It was clear that, despite the rapid improvements, further development would be needed to meet the growing attraction of football at Drumcondra’s home and to establish the ground as an equal of other Dublin venues. The challenge of such growth in its residential location was spelled out in yet another letter to the Evening Herald, lamenting the difficulties caused to locals by badly parked vehicles, inadequate policing, and spectators trying to gain access without paying via gardens. A first step was taken later in 1929, with the formation of a new public company; Drumcondra Football Club. This allowed the club to take on the debt necessary to upgrade the grounds and create a more professional setup.

The 1931-32 season was pivotal in laying the foundations for football as enjoyed in Tolka Park today. Drumcondra were among the first to experiment with Friday evening games in the early part of the season, while daylight allowed. It was certainly a change from afternoon games during the Winter in the 1920s which had to be shortened to 30 minutes a half due to bad light. The late summer evening exhibition games were reported to be popular with spectators and generated large attendances and profits which would be crucial for the largest building project at the ground yet.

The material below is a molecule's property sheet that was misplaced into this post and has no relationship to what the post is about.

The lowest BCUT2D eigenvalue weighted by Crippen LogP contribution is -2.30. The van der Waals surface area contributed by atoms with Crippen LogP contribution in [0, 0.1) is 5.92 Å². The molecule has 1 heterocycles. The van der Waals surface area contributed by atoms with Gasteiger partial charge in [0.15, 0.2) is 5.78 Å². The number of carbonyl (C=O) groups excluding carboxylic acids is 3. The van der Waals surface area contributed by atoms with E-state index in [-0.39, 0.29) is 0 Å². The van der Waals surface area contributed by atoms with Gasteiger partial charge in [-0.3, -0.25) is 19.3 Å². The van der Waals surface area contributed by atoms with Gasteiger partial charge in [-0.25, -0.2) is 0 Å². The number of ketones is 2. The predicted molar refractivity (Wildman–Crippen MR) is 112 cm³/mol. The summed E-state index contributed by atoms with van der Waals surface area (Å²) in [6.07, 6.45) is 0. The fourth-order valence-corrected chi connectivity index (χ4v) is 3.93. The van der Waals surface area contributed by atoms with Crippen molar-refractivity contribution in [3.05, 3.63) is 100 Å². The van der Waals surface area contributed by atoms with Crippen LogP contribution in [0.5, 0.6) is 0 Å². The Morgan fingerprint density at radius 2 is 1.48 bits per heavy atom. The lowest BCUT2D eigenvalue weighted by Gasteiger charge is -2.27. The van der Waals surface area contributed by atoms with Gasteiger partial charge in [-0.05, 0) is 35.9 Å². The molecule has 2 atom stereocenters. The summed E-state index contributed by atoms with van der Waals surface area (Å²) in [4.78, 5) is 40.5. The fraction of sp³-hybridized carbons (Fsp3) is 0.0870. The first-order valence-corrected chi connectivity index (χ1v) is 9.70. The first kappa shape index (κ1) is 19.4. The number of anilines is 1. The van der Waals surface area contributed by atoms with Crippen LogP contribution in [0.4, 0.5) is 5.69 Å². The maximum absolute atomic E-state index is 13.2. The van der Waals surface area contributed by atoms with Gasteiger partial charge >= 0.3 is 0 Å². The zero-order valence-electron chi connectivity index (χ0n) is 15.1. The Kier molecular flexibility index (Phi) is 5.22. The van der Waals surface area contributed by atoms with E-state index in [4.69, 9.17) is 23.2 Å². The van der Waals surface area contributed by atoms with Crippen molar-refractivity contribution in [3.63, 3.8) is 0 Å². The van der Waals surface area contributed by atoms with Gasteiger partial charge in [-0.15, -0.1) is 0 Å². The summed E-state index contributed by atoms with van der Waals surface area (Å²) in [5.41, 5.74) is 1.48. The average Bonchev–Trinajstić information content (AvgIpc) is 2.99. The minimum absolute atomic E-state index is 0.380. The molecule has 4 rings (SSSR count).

In January 1932 excavations began on the river side of the ground. A covered stand was finally built. Like Noah’s Ark, it’s dimensions are faithfully recorded. The Irish Independent reported it would measure 160 feet long and 46 ft. 6 in. wide, with a covered frontage of 14ft. The estimated capacity of the stand was 5,000 but within a few years, it was reported that it held as many as 8,000. The pitch was also widened by 5 yards with plans to further lengthen it also.